“We have maps and data that support that smoke from this size stack will travel for six miles. If accurate, you’re not talking about a local issue. This covers a large part of northern Monmouth County. You’re talking north to Hazlet and Holmdel; west to Marlboro and south to Red Bank and Little Silver. This is not just a couple of neighborhoods in Middletown that should be worried,” added Clark, who recently launched an online petition denouncing the crematorium. The petition currently has more than 4,000 signatures. Rather than a location set behind the cemetery’s mausoleums, which are visible to drivers traveling the state roadway, the developers have eyed a vacant, forested area on the other side of the railroad tracks identified on the municipal tax map as Block 865, Lot 136. According to New Jersey Department of Environmental Protection (DEP) press officer Lawrence Hajna, Fair View Cemetery applied for an air pollution control pre-construction permit three years before submitting its application to the township in 2017. Unlike the original site among the cemetery’s thousands of headstones, which includes vital infrastructure like roadways, parking areas and utilities, this 19.5-acre plot is completely undeveloped and, if approved, would place the crematorium directly across Oak Hill Road from the entrance to the Poricy Park Nature Center and a residential development accessible via Ivy Hill Road. It would also be adjacent to Fairview Fields, a series of soccer fields used by township athletes. Currently there are no regulating measures on the books in Middletown pertaining to crematoriums. Mackiewicz said when the application first came before the planning board, she questioned a developer’s professional about the chamber emissions and was troubled to hear the response. “They told me the only thing that comes out of the chamber is water vapor. But that’s a vague statement. After questioning them about the vapor, they said it would not be 100 percent clean. They said it’s the same effect as if I was running my own fireplace. But I’m not putting bodies in my fire place. There’s other things in a body we need to worry about,” Mackiewicz told The Two River Times. Clark also noted there is mercury present in some deceased bodies, mostly derived from silver dental fillings, that is most dangerous to pregnant women and small children. Though crematoriums are considered low emitters of potentially hazardous materials, a group of township residents are not so sure. QUESTIONINGEMISSIONS According to the New Jersey Cemetery Association there are an estimated 25 operational crematoriums in the state, and around the country they are being viewed as a viable option for cemeteries that are running out of plots. A crematorium is a permitted use at Fair View Cemetery, one of the largest nonsectarian cemeteries in the Garden State. Two years ago the application was granted conditional approval by the Middletown Planning Board. The DEP approved thatpermit June 19, 2014, andthe permit is due to expireJune 18, 2019, Hajna toldThe Two River Times. Regina Mackiewicz said she began monitoring the situation in April 2017, and is the founder of the Facebook group Stop Fairview Crematorium, a private group that has nearly 550 members. Fair View Cemetery, a 90-acre parcel bordering Route 35 South, Oak Hill Road and the NJ Transit North Jersey Coast Line railway, initially proposed the construction of a crematorium in April 2017. However, the site of theproject will be moved. Clark, who was an active member of the Residents Against Giant Electric (RAGE) group, which was instrumental in defeating a $111 million power line proposal by JCP&L, said a new resident opposition group is growing in the township and is collecting data that shows the potential dangers which could arise from the crematorium chambers. The scope of the project is expected to remain the same when Fair View Cemetery goes back to the planning board March 20. A NEW LOCATION Despite several attempts, Fair View Cemetery superintendent William Rockafellow could not be reached for comment. “For me, it’s the environmental impact and it’s the toxins that are most troubling. The smoke stacks are said to be low emitters, but there are still hazardous materials like mercury we need to worry about,” said Andrew Clark during a Feb. 25 interview with The Two River Times. Mackiewicz noted that some bodies can contain medical implants, silicone implants and even unaccounted-for pacemakers. “If pacemakers aren’t removed at the funeral home, who is to say they’ll be removed by the crematorium operators? It could be overlooked, and pacemakers do explode inside crematorium chambers, damaging the chambers and filtration systems, which could lead to bigger problems.” But when the developer, Fair View Cemetery Association, sought a setback variance a few months later, which would have allowed them to build the facility just 50 feet away from the nearby highway, the application was snuffed out with a unanimous vote at the July 24, 2017 zoning board meeting. According to the projectdescription delivered to thezoning board in September2016, the project called fora 1,128-square-foot humancrematorium facility withtwo chambers. Because the application is open before the planning board, Middletown Township personnel and elected officials declined comment. RESIDENTS RALLYIN OPPOSITION MIDDLETOWN – After lying dormant, an application for a proposed crematorium is scheduled to go back before the township planning board in March. Crematoriums have been a controversial topic in the area in recent years, including a 2014 case in Oceanport in which elected officials said they would mount a legal defense against Woodbine Cemetery. Though Woodbine proposed a crematorium, it could not obtain an air pollution permit from the DEP. In 2016, a group of Manalapan residents entered a similar fight against a proposed crematorium at the Old Tennent Cemetery. The planning board ultimately refused to hear the application.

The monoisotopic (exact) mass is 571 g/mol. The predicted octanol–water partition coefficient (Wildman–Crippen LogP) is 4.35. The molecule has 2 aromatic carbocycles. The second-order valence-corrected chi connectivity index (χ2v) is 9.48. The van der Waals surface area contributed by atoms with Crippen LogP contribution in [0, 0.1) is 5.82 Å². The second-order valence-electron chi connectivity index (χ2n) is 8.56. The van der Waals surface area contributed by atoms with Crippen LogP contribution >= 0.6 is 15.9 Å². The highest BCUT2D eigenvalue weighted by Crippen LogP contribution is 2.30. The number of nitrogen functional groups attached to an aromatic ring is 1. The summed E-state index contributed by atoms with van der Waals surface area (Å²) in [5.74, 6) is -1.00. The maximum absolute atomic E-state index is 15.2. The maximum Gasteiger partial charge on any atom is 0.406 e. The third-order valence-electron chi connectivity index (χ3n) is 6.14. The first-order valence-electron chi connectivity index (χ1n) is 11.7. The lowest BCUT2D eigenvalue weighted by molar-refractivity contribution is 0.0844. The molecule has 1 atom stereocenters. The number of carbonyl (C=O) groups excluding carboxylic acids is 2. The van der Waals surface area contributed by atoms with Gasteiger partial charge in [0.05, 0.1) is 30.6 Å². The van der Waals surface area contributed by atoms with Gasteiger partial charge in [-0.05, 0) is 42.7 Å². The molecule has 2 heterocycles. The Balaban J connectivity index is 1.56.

1 Former Manchester United coach Carlos Queiroz Former Manchester United coach Carlos Queiroz has penned a new four-year deal as the boss of Iran.The Portuguese – credited with nurturing the talents of compatriot Cristiano Ronaldo at Old Trafford – enjoyed an impressive World Cup although his side finished bottom of a tough Group F which included Argentina, Bosnia and Nigeria.On the back of the summer tournament, the 61-year-old has earned himself a new deal with the national side and the former Real Madrid manager has also secured himself a pay rise.“It ‘s important, but not much higher than the previous one,” said the president of the Iranian Football Federation, Ali Kaffashian, about Queiroz’s pay hike.